It is in recognition of this that we have embarked on a number of initiatives. One of such major initiative was to begin a process of complete review of the legal and regulatory framework for the Nigeria Legal Profession. In December 2016, I inaugurated a high powered panel under the leadership of Chief Anthony Idigbe SAN, a very seasoned and highly accomplished lawyer supported by 21 equally brilliant lawyers and academics supported by some of our brightest young lawyers to undertake a holistic review of the regulatory objectives and regulatory architecture of the Nigerian Legal Profession. The panel was to and consider what needs to be done to modernise the legal profession and prepare it to service a modern growing economy. I am happy to report that the committee has completed its assignment and submitted a report which we have currently exposed and are taking feedback from our members and other stakeholders. This report contains far reaching recommendations that aim to propel the Nigerian legal profession into a completely new era. It is accompanied with a complete draft new Bill that deals with legal education, the regulation of law firms, professional discipline, the role of the Body of Benchers. It also seeks to introduce paid pupillage as a prerequisite for entry into the profession. The overall objective is to raise the entry requirements into the profession, raise the quality and standards of the bar, to provide for more rigorous regulation of law firms, instil a more effective disciplinary process and provide for effective and well supervised continuing professional development. I want to emphasise that the report is still work in progress and it will ultimately be a proposal from the NBA for which we seek stakeholder buy-in.
Your Excellencies, my Lords, distinguished colleagues, there are other strategic objectives which this conference seeks to achieve, all tied to its broad theme of institution building. One objective is to push more and more lawyers into the digital age. So for every registrant we have procured a device. Each device contains not only the conference resources, papers and presentations, each is also pre-loaded with fully subscribed legal resources for a complete year. These include law reports, Laws of the Federation and of some States, various rules of court etc. The idea is not only to help equip lawyers with the new tools but also encourage them to develop the new skills that are needed to operate in the new economy. This is very deliberate. Technology as experience has shown is key to building new, effective, transparent and accountable institutions. We are confident that, when properly and effectively deployed, it will help reequip the Nigerian Legal Profession and position it to play a catalytic role in the transformation of the country. By making legal resources more broadly available and accessible, hopefully the practices of our members regardless of where they are located, whether in rural Nigeria or in cosmopolitan cites, will be positively impacted, the work of our courts will hopefully be more efficient thereby promoting speedier dispensation of justice.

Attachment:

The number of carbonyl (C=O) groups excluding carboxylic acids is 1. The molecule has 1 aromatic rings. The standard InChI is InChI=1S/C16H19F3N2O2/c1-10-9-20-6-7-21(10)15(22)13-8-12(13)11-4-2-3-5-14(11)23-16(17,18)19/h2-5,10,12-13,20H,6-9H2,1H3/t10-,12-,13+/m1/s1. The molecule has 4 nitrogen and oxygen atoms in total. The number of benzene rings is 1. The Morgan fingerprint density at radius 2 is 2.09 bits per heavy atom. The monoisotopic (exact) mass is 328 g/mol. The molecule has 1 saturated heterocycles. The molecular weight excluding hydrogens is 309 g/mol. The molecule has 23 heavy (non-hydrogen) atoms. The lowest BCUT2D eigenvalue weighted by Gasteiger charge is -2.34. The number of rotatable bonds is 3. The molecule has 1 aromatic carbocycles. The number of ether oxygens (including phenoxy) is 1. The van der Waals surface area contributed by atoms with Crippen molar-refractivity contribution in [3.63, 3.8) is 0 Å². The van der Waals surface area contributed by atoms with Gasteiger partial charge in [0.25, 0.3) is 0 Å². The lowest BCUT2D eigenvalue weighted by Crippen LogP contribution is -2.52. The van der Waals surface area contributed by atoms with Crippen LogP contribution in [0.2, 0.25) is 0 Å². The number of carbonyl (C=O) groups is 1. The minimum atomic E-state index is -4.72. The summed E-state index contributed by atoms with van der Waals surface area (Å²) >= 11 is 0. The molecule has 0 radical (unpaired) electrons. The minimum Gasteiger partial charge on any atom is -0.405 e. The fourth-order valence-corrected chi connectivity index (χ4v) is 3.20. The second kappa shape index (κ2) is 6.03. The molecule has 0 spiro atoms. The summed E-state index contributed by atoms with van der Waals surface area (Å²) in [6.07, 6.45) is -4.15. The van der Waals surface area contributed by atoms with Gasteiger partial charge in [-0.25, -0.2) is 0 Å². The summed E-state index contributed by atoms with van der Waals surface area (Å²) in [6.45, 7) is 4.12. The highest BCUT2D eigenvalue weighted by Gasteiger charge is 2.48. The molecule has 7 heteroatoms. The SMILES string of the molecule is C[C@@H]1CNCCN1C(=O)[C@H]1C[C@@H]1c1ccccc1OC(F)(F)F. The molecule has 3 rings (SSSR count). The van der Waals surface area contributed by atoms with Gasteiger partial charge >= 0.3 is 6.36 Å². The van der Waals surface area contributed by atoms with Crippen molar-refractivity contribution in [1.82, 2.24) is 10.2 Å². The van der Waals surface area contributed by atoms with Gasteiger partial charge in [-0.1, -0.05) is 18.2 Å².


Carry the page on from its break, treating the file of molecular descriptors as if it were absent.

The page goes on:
This year’s conference I dare say, seeks to achieve yet another objective: to borrow the words of President Barack Obama: “Yes we can”! We can as a legal profession transform ourselves, we can organise a world class conference! We can as a country be resourceful, innovative and creative. And therefore a New Nigeria is possible! I want to at this stage pause, and thank our Technical Committee on Conference Planning led by Prof. Konyinsola Ajayi SAN for driving the organisation of the conference with uncommon zeal, energy and determination and in his usual tradition of excellence. I thank all the bright minds on the committee for helping me in delivering on my promise of a #ABraveNewBar!!
3. State of the Bar
Your Excellencies, distinguished ladies and gentlemen, colleagues, let me now turn briefly to other areas of activity of the Nigerian Bar Association. We have in the last twelve months pursued not just the reform of the profession, we have also tried to enhance the governance framework of the NBA. We developed a three year strategic plan to set the pathway for our programs and activities with clear milestones and deliverables. We are working very hard to raise the standards of our corporate governance and financial management and also strengthen financial controls and reporting. We hired the KPMG to undertake a review of our financial processes and controls. We hope the outcome will be a set of recommendations that will help improve the association’s financial management and strengthen the confidence of its members and partners. In the course of the last one year, we have also tried to introduce a much higher level of transparency and openness in the management of the Association. All activities are regularly reported by a strong media team on various social media platforms which we regularly monitor and also receive feedback many of which are acted upon.
4. NBA Public Interest Engagements